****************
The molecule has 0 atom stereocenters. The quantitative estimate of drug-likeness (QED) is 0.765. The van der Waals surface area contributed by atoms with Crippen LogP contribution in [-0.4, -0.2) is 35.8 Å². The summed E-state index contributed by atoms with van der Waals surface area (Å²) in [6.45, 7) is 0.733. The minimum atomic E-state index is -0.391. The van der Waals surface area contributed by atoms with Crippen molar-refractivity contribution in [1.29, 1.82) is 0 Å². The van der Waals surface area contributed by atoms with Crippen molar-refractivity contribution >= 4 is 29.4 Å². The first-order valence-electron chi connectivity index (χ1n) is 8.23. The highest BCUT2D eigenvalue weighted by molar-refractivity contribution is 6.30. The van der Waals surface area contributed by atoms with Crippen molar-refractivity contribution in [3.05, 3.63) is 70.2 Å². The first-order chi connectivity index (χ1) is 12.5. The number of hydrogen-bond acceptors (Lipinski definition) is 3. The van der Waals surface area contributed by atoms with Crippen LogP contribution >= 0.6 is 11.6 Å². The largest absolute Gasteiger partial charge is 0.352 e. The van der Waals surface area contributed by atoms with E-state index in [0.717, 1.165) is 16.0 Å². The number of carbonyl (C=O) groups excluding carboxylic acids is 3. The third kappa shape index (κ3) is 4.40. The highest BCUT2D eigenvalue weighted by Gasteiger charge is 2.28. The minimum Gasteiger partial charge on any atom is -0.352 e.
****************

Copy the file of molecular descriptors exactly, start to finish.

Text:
The molecule has 0 atom stereocenters. The quantitative estimate of drug-likeness (QED) is 0.765. The van der Waals surface area contributed by atoms with Crippen LogP contribution in [-0.4, -0.2) is 35.8 Å². The summed E-state index contributed by atoms with van der Waals surface area (Å²) in [6.45, 7) is 0.733. The minimum atomic E-state index is -0.391. The van der Waals surface area contributed by atoms with Crippen molar-refractivity contribution in [1.29, 1.82) is 0 Å². The van der Waals surface area contributed by atoms with Crippen molar-refractivity contribution >= 4 is 29.4 Å². The first-order valence-electron chi connectivity index (χ1n) is 8.23. The highest BCUT2D eigenvalue weighted by molar-refractivity contribution is 6.30. The van der Waals surface area contributed by atoms with Crippen molar-refractivity contribution in [3.05, 3.63) is 70.2 Å². The first-order chi connectivity index (χ1) is 12.5. The number of hydrogen-bond acceptors (Lipinski definition) is 3. The van der Waals surface area contributed by atoms with Crippen LogP contribution >= 0.6 is 11.6 Å². The largest absolute Gasteiger partial charge is 0.352 e. The van der Waals surface area contributed by atoms with E-state index in [0.717, 1.165) is 16.0 Å². The number of carbonyl (C=O) groups excluding carboxylic acids is 3. The third kappa shape index (κ3) is 4.40. The highest BCUT2D eigenvalue weighted by Gasteiger charge is 2.28. The minimum Gasteiger partial charge on any atom is -0.352 e.